Making an effort to share information with adjuncts is another way a school can demonstrate its appreciation. Communication through simple e-mail or phone chains can alert adjuncts to major events in community life and keep them informed of institutional news. When everyone else on campus knows of a recent tragedy or triumph or challenge, and adjuncts come to campus knowing nothing of it, real emotional harm can result. Technology has removed many time and space barriers. Keeping adjuncts in the communications loop may be as easy as adding their names to the faculty-staff electronic messaging system.
Along these same lines, someone should assume responsibility for providing adjuncts with mailboxes, e-mail accounts, and passwords that enable them to access library and online teaching resources. Library privileges are a significant benefit to adjunct work, especially for a new Ph.D. who is trying to chalk up some publication credits. A mailbox and institutional address help adjuncts make their way in the scholarly world without drawing attention to their lesser institutional status. Copies of campus directories and student handbooks are other important tools that ensure a sense of institutional connection.
In addition to the basic amenities are several practices that promote camaraderie among adjunct and full-time faculty. Invitations to participate in regular community activities such as staff lunches and chapel services go a long way toward building relationships. Adjuncts may not be able to attend every event, especially if they are juggling multiple positions, but the invitations are important. These acts of inclusion also might extend to opportunities to join in ceremonial occasions such as graduations and convocations.
Institutional leaders need to remember that adjunct faculty never get sabbaticals and typically lack the resources for professional development that are available to regular faculty. And yet many are still pursuing scholarly vocations, often in hopes of future advancement. What an affirmation it would be if limited funds for travel to conferences or released time were available to adjunct faculty with long standing in the institutions—or the opportunity to sit in on seminars and share scholarly conversations with colleagues on campus.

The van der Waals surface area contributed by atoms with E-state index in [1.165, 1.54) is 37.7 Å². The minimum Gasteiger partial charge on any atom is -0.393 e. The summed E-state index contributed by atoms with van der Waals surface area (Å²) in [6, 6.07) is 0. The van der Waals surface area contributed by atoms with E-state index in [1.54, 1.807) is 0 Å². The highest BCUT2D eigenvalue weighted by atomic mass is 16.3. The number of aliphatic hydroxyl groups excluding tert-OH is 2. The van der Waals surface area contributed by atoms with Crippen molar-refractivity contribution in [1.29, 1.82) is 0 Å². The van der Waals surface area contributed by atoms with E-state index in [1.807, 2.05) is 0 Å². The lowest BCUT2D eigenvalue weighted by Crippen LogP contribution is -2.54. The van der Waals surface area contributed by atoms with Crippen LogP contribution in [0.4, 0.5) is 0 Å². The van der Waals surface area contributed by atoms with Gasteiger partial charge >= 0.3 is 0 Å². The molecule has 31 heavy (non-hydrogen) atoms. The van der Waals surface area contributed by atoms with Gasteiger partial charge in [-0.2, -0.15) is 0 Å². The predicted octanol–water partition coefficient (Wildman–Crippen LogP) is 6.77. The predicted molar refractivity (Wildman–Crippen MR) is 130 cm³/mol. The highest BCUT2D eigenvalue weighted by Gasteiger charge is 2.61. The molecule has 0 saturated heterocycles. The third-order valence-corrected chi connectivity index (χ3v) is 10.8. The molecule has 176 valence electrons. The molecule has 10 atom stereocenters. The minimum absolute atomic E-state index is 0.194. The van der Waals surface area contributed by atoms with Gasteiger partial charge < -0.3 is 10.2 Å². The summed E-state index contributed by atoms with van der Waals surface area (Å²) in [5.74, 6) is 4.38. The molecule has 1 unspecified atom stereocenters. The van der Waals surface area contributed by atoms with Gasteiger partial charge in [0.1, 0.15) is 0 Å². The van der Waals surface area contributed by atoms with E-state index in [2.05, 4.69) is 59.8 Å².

Tapping the wisdom of “partner faculty”
I sometimes joke that an advantage of being adjunct faculty is that we’re not expected to attend routine faculty meetings, and we’re not asked to serve on ad hoc or standing committees. But administrators and leaders would do well to check in with us occasionally to alert us to evolving developments in vision, mission, and curriculum. Adjuncts bring a fresh perspective to the table, especially if they have ongoing exposure to the practices of other institutions. It can be enlightening for the administration and for the part-time faculty to discuss how each class that the adjunct teaches fits into the larger curriculum. (By contrast, I remember my years at one institution when I learned my place in the curriculum by looking at my title in the catalogue — assigned to me by the curriculum committee without consulting me.)
Among best practices, I commend one seminary’s annual tradition of offering a luncheon in recognition of “partner faculty.” Those persons on the guest list include all adjuncts teaching in the academic curriculum as well as clergy supervising students. Regular faculty are also invited and expected to attend, and do. The president of the seminary guides introductions, offers words of appreciation, and then shares with the adjunct faculty the current state of the seminary’s mission and their role in that. Such acknowledgment of adjunct faculty as vocational peers and partners in mission, despite the difference in institutional status, goes a long way toward building the healthy teaching that seminaries hope to offer and the healthy teaching communities that seminaries hope to be.
On a personal note…
As I look ahead at a decade that will bring me closer to retirement age, my sense of this call to the work of theological education and formation has not waned. It will probably be a long time before I choose to step back from my current practice of teaching whatever is offered to me, including new opportunities for team teaching and online work. Despite institutional obstacles of various sorts, my sense of vocation has deepened through friendships with colleagues and always, of course, the work with students. The community and individual relationships have affirmed my vocation even when the institution has not.
I also will continue to speak out on behalf of adjunct educators who contribute so much to the learning experiences of today’s seminarians and tomorrow’s church leaders. Awareness is the first step toward lasting systemic change. As financial pressures and issues around adjunct faculty become more prominent in the news and professional literature, I encourage administrators and faculty in the theological academy to find ways to lead on the issues of fairness that reliance on part-time and bivocational teachers raise.
A longer version of this article appeared in Theological Education vol.49, no.2, pp. 33-44. This edited version is printed with the permission of the Association of Theological Schools in the United States and Canada.